Demon Divas And The Lanes Of Damnation
Other // Unrated // $12.95 // October 25, 2011
Review by Jeremy Biltz | posted February 11, 2012
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The Movie:
Demon Divas and the Lanes of Damnation is a low budget horror film that tries to hearken back to exploitive eighties flicks like Sorority Babes in the Slimeball Bowl-O-Rama (with which it shares the presence of scream queen Brinke Stevens), but it can't quite live up to the campy exuberance and fun of the films it is attempting to emulate. The ultra low budget and superfast production time doom it to mere mediocrity, and sometimes less.

Lisa and Taffy (Nikki McCrea and Sofiya Smirnova) are a couple of college girls getting by working as waitresses in a local bowling alley. Unfortunately, they have somehow earned the undying enmity of bitchy sorority girl Rochelle (Stephanie Bertoni), who hatches a plan to rent out the bowling alley for a party, and humiliate the girls in front of Johnny (Aaron Bernard), the average looking guy that both Rochelle and Lisa are inexplicably attracted to. Complicating matters, the women who own the bowling alley are actually ancient and powerful demons who set up conflicts just like this to sow enmity and discord, furthering their work of ensnaring souls, with some human flesh on the side as an appetizer.

The five demons are played by such B-movie stalwarts as the aforementioned Brinke Stevens, Debbie Rochon and lesser knowns like Lilith Stabs and Robyn Griggs, along with Amy Lynn Best, who is also a producer. The story isn't terribly complicated: the sorority girls are bitchy, shallow and stupid, and their fraternity friends are as equally simpleminded, with the exception of Johnny. Rochelle and her friends abuse Lisa and Taffy, pouring water and ketchup on them ala Carrie, and as a result the put upon friends make a deal with the demons to get revenge. Hijinks, murder and cannibalism ensue.

The film only clocks in at an hour and five minutes, and that's with credits. There's not a lot going on here, and assuredly the general shoddy appearance and slapdash feel of the affair can be credited to the very fast turnaround time, apparently only four months from conception to the end of production, according to Best on one of the commentaries. Low budget films can sometimes be forgiven for their bare bones plots and mediocre performances if they deliver on the fun, the gore or the scantily clad women, the areas that the mostly young male fan base is really interested in. But Demon Divas doesn't deliver in any of these areas. The effects are mostly cheesy, and the performances only so-so, though Nikki McCrea and Stephanie Bertoni do passable work. And the most bared flesh we see are a couple of the girls in their underwear for a couple of minutes. And it's really not that much fun. The jokes are broad, juvenile and ill timed, but definitely not funny. Characters and situations seem jammed in and awkward. The over the top gusto that saves many a low budget film is mostly absent. Certainly there's much less to like than the average seventeen year old is looking for.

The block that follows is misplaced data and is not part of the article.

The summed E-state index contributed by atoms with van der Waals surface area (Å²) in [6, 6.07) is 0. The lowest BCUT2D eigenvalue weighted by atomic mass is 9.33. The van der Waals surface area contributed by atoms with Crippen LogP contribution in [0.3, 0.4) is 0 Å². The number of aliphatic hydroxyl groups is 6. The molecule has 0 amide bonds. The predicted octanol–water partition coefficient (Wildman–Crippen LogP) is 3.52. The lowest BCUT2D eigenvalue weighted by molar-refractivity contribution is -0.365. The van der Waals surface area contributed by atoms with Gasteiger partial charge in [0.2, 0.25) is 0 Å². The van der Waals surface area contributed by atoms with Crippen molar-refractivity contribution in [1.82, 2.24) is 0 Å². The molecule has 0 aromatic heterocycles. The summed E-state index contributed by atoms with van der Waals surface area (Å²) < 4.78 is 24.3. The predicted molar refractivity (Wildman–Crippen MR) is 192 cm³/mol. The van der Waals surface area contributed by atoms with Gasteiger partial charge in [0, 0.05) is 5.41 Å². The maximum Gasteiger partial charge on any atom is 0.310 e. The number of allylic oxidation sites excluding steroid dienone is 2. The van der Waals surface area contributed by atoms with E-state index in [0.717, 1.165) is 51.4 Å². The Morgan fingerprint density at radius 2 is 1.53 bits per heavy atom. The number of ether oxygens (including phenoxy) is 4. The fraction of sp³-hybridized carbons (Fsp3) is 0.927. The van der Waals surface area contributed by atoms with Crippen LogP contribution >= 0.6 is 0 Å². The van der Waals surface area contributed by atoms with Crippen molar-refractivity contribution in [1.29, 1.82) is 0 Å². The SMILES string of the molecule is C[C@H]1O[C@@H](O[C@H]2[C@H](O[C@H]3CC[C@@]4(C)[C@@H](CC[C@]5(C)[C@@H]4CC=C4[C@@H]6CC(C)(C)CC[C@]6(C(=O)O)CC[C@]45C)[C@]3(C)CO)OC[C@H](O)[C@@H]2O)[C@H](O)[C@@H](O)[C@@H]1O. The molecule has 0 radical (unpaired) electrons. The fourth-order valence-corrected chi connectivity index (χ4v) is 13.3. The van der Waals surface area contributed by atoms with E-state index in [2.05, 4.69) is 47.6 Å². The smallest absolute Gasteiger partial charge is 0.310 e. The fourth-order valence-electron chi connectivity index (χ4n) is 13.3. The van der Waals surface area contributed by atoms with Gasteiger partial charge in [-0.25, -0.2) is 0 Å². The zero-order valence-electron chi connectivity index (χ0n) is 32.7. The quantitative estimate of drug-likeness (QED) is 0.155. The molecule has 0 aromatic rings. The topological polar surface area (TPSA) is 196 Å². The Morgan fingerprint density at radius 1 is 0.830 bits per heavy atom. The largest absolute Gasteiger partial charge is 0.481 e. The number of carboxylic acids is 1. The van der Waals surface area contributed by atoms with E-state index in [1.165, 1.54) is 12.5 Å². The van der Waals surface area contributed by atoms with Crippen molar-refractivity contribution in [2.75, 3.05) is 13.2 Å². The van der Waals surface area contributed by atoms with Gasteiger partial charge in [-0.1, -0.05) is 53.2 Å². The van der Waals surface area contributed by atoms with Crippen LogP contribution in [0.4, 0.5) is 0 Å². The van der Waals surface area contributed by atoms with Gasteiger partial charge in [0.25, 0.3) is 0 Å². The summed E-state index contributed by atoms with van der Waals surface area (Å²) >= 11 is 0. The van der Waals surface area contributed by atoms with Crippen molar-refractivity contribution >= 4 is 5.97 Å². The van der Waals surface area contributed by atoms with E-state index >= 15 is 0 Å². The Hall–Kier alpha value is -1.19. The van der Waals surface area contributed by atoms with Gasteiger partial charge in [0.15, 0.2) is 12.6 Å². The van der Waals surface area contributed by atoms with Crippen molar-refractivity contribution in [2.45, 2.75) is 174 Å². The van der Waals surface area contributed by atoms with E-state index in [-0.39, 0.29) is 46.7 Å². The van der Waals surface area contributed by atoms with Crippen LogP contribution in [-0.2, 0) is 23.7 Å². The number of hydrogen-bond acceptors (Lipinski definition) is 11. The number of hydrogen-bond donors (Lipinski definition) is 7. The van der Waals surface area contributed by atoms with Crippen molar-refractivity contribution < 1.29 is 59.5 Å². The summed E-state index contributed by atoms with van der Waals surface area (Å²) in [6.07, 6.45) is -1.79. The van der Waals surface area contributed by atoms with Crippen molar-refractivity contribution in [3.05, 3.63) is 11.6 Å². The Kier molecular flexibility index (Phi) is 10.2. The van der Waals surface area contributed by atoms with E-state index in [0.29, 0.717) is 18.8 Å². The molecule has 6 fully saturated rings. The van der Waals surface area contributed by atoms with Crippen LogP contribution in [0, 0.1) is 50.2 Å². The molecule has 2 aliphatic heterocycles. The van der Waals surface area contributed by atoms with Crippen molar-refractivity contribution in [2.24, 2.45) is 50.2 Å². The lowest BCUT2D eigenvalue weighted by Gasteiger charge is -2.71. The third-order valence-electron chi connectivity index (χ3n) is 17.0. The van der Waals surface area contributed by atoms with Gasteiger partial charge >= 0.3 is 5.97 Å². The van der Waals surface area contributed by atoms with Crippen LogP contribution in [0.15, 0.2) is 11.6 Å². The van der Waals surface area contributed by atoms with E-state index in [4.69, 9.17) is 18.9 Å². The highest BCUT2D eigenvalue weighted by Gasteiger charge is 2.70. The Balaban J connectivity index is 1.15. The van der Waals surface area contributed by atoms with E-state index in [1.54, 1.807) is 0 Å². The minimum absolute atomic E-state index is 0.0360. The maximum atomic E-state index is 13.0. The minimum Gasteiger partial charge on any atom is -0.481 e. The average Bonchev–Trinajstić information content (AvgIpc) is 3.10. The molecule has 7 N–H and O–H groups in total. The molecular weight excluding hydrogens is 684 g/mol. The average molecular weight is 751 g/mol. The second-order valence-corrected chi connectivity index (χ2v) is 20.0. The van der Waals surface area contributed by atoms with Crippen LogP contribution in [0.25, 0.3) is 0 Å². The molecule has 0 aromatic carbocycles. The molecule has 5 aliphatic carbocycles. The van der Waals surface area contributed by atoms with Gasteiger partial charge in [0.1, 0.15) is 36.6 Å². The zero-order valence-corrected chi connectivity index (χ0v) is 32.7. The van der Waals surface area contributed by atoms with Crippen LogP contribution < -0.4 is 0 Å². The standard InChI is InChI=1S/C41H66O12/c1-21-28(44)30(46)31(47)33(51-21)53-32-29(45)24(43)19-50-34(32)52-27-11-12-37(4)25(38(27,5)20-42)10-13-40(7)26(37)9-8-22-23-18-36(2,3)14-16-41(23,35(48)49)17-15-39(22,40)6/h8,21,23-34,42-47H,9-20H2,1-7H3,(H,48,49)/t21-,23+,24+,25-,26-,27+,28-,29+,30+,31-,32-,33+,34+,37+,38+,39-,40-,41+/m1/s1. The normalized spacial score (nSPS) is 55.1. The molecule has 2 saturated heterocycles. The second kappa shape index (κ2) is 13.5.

While certainly constrained by time and money, the producers of Demon Divas and the Lanes of Damnation just can't seem to weave this hodgepodge film together into a coherent hole. It's too schizophrenic, and not scary, funny or sexy enough. At best, you'll want to rent it.


The video is 1.78:1 widescreen, and has some issues. There's a lot of aliasing, and some corona visible around objects from time to time.

The audio, Dolby digital 2 channel, has a lot of problems, a fact that the filmmakers acknowledge in the commentary. The sound is muddy, and has a lot of background noise, and the quality shifts dramatically in the same scene when different characters speak. Despite this, the dialogue is generally discernible with little effort. No subtitles or additional language tracks are included.

There are a few extras included. They are:

Short Film: The Night We Didn't Discuss Myra Breckenridge
This is a short film (six and a half minutes long) showing the back story to a demon hunting book club that makes an appearance in Demon Divas. The short film is of about the same quality as the feature.

Behind the Scenes
This is around twelve minutes of behind the scenes video, plus some deleted scenes. Set pranks and hijinks are highlighted.

Trailers are included for Happy Cloud releases Demon Divas, The Resurrection Game and Splatter Movie, as well as a general trailer for Happy Cloud Pictures.

Audio Commentaries
Two commentary tracks are included: one featuring writer / director Mike Watt and actor / producer Amy Lynn Best, and the other featuring actors Nikki McCrea and Aaron Bernard. By far, the more interesting is the Watt / Best track. These two have been working together for many years, and have a lot of knowledge of low budget filmmaking, and are quite engaging. McCrea and Bernard seem nice, but prove decidedly dull.

Final Thoughts:
Demon Divas tries call back the mid eighties feel of the bimbo fueled, goofy horror film, and can't quite make it. The producers seem to lack the verve and raw talent that a lot of the exploitation filmmakers of yesteryear had in great abundance. David DeCoteau and Fred Olen Ray made (and make) schlock, but they also were able to rise above the ridiculous subject matter they dealt with and create films that were genuinely entertaining. Demon Divas seems to have a lot of terribly sincere folks working on it, but is not terribly entertaining. Rent it.

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